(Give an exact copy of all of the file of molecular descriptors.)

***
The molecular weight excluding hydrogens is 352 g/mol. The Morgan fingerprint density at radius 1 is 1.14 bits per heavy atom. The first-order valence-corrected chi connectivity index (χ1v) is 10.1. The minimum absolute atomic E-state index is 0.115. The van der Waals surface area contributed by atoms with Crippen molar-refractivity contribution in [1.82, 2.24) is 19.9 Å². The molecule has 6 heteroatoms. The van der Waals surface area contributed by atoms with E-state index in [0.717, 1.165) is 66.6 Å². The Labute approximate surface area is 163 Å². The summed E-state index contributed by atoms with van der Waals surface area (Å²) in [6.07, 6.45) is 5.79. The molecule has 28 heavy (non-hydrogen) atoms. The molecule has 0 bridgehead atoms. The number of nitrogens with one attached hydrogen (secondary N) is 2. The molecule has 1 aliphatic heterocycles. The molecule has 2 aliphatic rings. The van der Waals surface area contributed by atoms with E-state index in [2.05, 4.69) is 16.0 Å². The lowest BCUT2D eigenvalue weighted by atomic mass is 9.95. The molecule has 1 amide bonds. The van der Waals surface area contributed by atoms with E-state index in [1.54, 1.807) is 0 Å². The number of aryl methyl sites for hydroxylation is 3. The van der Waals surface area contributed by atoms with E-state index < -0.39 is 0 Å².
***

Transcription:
The molecular weight excluding hydrogens is 352 g/mol. The Morgan fingerprint density at radius 1 is 1.14 bits per heavy atom. The first-order valence-corrected chi connectivity index (χ1v) is 10.1. The minimum absolute atomic E-state index is 0.115. The van der Waals surface area contributed by atoms with Crippen molar-refractivity contribution in [1.82, 2.24) is 19.9 Å². The molecule has 6 heteroatoms. The van der Waals surface area contributed by atoms with E-state index in [0.717, 1.165) is 66.6 Å². The Labute approximate surface area is 163 Å². The summed E-state index contributed by atoms with van der Waals surface area (Å²) in [6.07, 6.45) is 5.79. The molecule has 28 heavy (non-hydrogen) atoms. The molecule has 0 bridgehead atoms. The number of nitrogens with one attached hydrogen (secondary N) is 2. The molecule has 1 aliphatic heterocycles. The molecule has 2 aliphatic rings. The van der Waals surface area contributed by atoms with E-state index in [2.05, 4.69) is 16.0 Å². The lowest BCUT2D eigenvalue weighted by atomic mass is 9.95. The molecule has 1 amide bonds. The van der Waals surface area contributed by atoms with E-state index in [1.54, 1.807) is 0 Å². The number of aryl methyl sites for hydroxylation is 3. The van der Waals surface area contributed by atoms with E-state index < -0.39 is 0 Å².